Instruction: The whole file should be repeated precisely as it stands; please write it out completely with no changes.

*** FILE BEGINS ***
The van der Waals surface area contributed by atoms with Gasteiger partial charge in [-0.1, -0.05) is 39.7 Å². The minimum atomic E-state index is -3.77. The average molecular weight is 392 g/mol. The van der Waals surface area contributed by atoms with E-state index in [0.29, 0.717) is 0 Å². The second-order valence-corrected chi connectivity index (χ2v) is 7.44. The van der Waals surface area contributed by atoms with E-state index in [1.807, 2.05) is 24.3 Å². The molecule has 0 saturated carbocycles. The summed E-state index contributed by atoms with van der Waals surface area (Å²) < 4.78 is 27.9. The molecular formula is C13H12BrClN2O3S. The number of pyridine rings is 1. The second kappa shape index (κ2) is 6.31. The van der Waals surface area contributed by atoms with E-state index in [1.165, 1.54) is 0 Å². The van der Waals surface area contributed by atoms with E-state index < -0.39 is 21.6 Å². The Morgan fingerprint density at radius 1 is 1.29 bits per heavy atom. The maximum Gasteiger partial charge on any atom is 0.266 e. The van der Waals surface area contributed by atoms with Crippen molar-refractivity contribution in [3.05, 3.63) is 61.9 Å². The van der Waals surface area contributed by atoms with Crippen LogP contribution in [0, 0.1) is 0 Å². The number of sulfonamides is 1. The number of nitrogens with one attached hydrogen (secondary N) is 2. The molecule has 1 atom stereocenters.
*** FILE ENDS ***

The van der Waals surface area contributed by atoms with Gasteiger partial charge in [-0.1, -0.05) is 39.7 Å². The minimum atomic E-state index is -3.77. The average molecular weight is 392 g/mol. The van der Waals surface area contributed by atoms with E-state index in [0.29, 0.717) is 0 Å². The second-order valence-corrected chi connectivity index (χ2v) is 7.44. The van der Waals surface area contributed by atoms with E-state index in [1.807, 2.05) is 24.3 Å². The molecule has 0 saturated carbocycles. The summed E-state index contributed by atoms with van der Waals surface area (Å²) < 4.78 is 27.9. The molecular formula is C13H12BrClN2O3S. The number of pyridine rings is 1. The second kappa shape index (κ2) is 6.31. The van der Waals surface area contributed by atoms with E-state index in [1.165, 1.54) is 0 Å². The van der Waals surface area contributed by atoms with E-state index < -0.39 is 21.6 Å². The Morgan fingerprint density at radius 1 is 1.29 bits per heavy atom. The maximum Gasteiger partial charge on any atom is 0.266 e. The van der Waals surface area contributed by atoms with Crippen molar-refractivity contribution in [3.05, 3.63) is 61.9 Å². The van der Waals surface area contributed by atoms with Crippen LogP contribution in [0, 0.1) is 0 Å². The number of sulfonamides is 1. The number of nitrogens with one attached hydrogen (secondary N) is 2. The molecule has 1 atom stereocenters.